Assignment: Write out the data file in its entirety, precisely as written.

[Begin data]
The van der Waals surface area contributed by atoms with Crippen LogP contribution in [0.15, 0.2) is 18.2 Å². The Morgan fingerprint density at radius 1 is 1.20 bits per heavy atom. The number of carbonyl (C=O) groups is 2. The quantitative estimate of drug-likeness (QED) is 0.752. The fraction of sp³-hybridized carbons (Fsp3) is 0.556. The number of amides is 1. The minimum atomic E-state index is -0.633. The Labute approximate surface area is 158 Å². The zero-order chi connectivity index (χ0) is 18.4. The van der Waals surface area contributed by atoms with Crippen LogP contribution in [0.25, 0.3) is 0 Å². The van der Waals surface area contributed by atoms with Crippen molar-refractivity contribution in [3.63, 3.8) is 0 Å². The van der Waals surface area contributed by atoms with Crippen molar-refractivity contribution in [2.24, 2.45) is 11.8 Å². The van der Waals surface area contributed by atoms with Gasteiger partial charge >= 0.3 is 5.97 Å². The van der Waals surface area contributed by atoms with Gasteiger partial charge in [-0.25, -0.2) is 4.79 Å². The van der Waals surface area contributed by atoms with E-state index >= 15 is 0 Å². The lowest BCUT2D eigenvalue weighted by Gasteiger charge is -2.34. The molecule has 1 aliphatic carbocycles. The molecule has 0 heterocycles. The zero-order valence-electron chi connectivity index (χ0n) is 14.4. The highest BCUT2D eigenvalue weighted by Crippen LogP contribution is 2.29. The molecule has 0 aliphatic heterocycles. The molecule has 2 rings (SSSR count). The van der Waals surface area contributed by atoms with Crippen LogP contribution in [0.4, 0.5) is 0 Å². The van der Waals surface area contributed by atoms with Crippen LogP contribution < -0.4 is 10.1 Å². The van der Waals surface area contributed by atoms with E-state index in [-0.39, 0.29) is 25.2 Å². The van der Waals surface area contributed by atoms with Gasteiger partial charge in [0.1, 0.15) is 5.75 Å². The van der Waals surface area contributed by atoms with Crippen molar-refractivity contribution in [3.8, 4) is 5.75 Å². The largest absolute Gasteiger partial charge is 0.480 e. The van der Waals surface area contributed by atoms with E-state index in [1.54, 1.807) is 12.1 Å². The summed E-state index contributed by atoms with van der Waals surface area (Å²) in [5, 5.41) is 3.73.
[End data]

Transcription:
The van der Waals surface area contributed by atoms with Crippen LogP contribution in [0.15, 0.2) is 18.2 Å². The Morgan fingerprint density at radius 1 is 1.20 bits per heavy atom. The number of carbonyl (C=O) groups is 2. The quantitative estimate of drug-likeness (QED) is 0.752. The fraction of sp³-hybridized carbons (Fsp3) is 0.556. The number of amides is 1. The minimum atomic E-state index is -0.633. The Labute approximate surface area is 158 Å². The zero-order chi connectivity index (χ0) is 18.4. The van der Waals surface area contributed by atoms with Crippen LogP contribution in [0.25, 0.3) is 0 Å². The van der Waals surface area contributed by atoms with Crippen molar-refractivity contribution in [3.63, 3.8) is 0 Å². The van der Waals surface area contributed by atoms with Crippen molar-refractivity contribution in [2.24, 2.45) is 11.8 Å². The van der Waals surface area contributed by atoms with Gasteiger partial charge >= 0.3 is 5.97 Å². The van der Waals surface area contributed by atoms with Gasteiger partial charge in [-0.25, -0.2) is 4.79 Å². The van der Waals surface area contributed by atoms with E-state index >= 15 is 0 Å². The lowest BCUT2D eigenvalue weighted by Gasteiger charge is -2.34. The molecule has 1 aliphatic carbocycles. The molecule has 0 heterocycles. The zero-order valence-electron chi connectivity index (χ0n) is 14.4. The highest BCUT2D eigenvalue weighted by Crippen LogP contribution is 2.29. The molecule has 0 aliphatic heterocycles. The molecule has 2 rings (SSSR count). The van der Waals surface area contributed by atoms with Crippen LogP contribution in [0.4, 0.5) is 0 Å². The van der Waals surface area contributed by atoms with Crippen LogP contribution < -0.4 is 10.1 Å². The van der Waals surface area contributed by atoms with E-state index in [-0.39, 0.29) is 25.2 Å². The van der Waals surface area contributed by atoms with Gasteiger partial charge in [0.1, 0.15) is 5.75 Å². The van der Waals surface area contributed by atoms with Crippen molar-refractivity contribution in [3.8, 4) is 5.75 Å². The largest absolute Gasteiger partial charge is 0.480 e. The van der Waals surface area contributed by atoms with E-state index in [1.54, 1.807) is 12.1 Å². The summed E-state index contributed by atoms with van der Waals surface area (Å²) in [5, 5.41) is 3.73.